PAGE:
I believe AC waveforms, in particular square waves, have been found effective in reduction of anions, since the ions have the same charge sign as the electrode. The idea is to use the positive portion time to transport the anions up to the electrode.

    That doesn’t look like the explanation here.

    Since the reaction happens in the in the electrode-solution interface, where the electric field is high (due to short length scale), I’m wondering if part of the effect is due to orienting the molecular in favorable ways by modifying the field with the AC waveform. Or, if the reactants adsorb to the electrode, the orientation effect plays out there?

  12. Dennis says:

    I love that they involve industry scientists in selecting substrates for testing their chemistry – it really puts the new reactivity in good context. I’m sure drug discovery scientists everywhere did a double-take seeing the pthalidomide->lenalidomide example, definitely looks useful for late-stage degrader SAR nowadays =)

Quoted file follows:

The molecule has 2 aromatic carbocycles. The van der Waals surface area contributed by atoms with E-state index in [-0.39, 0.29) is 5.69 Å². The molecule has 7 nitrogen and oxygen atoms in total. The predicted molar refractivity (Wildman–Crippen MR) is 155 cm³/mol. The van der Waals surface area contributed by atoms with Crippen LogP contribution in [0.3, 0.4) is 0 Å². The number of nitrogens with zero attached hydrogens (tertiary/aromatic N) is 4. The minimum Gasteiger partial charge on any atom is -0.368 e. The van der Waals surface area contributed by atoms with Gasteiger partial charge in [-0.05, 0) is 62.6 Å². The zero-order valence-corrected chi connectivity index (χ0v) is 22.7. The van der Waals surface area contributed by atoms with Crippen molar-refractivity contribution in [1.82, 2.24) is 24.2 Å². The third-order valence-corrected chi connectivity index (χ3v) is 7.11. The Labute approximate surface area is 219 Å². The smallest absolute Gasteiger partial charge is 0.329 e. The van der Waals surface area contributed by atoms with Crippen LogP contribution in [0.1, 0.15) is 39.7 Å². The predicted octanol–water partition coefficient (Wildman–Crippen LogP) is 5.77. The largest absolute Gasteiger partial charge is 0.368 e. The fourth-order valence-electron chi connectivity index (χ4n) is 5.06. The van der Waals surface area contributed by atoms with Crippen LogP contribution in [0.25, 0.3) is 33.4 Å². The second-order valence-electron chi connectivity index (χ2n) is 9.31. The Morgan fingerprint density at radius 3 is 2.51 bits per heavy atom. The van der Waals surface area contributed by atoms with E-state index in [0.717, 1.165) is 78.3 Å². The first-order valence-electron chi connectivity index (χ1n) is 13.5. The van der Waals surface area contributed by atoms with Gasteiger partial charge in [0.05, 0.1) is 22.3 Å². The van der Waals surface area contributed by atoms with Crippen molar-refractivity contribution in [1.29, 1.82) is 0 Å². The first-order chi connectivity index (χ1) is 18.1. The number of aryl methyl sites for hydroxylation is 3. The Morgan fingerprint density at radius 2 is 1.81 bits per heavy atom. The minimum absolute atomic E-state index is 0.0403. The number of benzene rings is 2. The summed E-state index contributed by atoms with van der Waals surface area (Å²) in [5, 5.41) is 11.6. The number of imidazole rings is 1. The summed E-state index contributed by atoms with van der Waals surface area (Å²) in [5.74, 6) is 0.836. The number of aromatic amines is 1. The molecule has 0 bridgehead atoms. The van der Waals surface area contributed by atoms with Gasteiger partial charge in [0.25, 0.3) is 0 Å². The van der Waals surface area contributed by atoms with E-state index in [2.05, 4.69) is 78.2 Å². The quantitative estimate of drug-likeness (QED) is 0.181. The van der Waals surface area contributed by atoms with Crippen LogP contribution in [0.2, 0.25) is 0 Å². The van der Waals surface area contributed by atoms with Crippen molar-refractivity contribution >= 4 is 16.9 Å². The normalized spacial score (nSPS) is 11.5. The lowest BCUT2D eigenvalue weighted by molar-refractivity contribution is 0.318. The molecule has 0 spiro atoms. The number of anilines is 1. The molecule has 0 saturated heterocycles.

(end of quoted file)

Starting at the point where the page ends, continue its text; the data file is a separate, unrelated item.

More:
1. Edison says:

      I’m sure it’s the other way around. Industry tells them what they are interested in and they go and do their edisonian approach by running thousands of experiments to produce papers with nice colorful boxes.

  13. Wilhelm Cody says:

    the ratio in Lowe’s blog of such articles to articles on dealing with SARS-CoV-2 and COVID-19 is a great indicator to how close we are to returning to life after the pandemic.

    1. Anon says:

      Yeah I can finally read the blog again. It turned into biotech/pharma-hype mixed with vaccine news for a year. I am sure he enjoyed his increasing popularity in media and Twitter bloggers i won’t blame him. Hopefully it’s over.

      1. Derek Lowe says:

        No one is happier than me about a fading of the pandemic craziness around here, believe me!

  14. gooberizer says:

    Just wanted to highlight that these AC processes can be extremely dicey for engineering reasons not related to the underlying electrochemistry. Not paying critical attention to the underlying EE stuff – a main motivation for buying an IKA ElectraSyn or related gizmo – can significantly distort one’s odds of finding new preparative electrochemistry or being able to generalize the idea behind a newly developed method.

    1. gooberizer says:

      IIRC IKA have fixed this specific problem with a software update but in echem, more such issues can always be lurking in the wings

  15. Mike D. says: